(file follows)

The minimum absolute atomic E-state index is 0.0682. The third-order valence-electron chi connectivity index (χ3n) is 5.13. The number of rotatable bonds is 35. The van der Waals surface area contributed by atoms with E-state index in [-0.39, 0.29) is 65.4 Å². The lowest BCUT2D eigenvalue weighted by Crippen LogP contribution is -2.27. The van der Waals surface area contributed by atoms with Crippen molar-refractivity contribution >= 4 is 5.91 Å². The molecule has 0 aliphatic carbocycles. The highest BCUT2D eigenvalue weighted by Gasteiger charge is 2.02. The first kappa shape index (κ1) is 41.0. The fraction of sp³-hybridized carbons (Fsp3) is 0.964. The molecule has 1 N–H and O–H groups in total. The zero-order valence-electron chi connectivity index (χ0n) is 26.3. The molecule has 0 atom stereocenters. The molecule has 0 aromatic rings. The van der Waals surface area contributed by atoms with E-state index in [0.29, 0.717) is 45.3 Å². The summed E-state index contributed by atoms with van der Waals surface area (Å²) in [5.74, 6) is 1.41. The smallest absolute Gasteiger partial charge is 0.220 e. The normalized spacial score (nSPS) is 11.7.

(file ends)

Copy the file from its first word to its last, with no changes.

The minimum absolute atomic E-state index is 0.0682. The third-order valence-electron chi connectivity index (χ3n) is 5.13. The number of rotatable bonds is 35. The van der Waals surface area contributed by atoms with E-state index in [-0.39, 0.29) is 65.4 Å². The lowest BCUT2D eigenvalue weighted by Crippen LogP contribution is -2.27. The van der Waals surface area contributed by atoms with Crippen molar-refractivity contribution >= 4 is 5.91 Å². The molecule has 0 aliphatic carbocycles. The highest BCUT2D eigenvalue weighted by Gasteiger charge is 2.02. The first kappa shape index (κ1) is 41.0. The fraction of sp³-hybridized carbons (Fsp3) is 0.964. The molecule has 1 N–H and O–H groups in total. The zero-order valence-electron chi connectivity index (χ0n) is 26.3. The molecule has 0 atom stereocenters. The molecule has 0 aromatic rings. The van der Waals surface area contributed by atoms with E-state index in [0.29, 0.717) is 45.3 Å². The summed E-state index contributed by atoms with van der Waals surface area (Å²) in [5.74, 6) is 1.41. The smallest absolute Gasteiger partial charge is 0.220 e. The normalized spacial score (nSPS) is 11.7.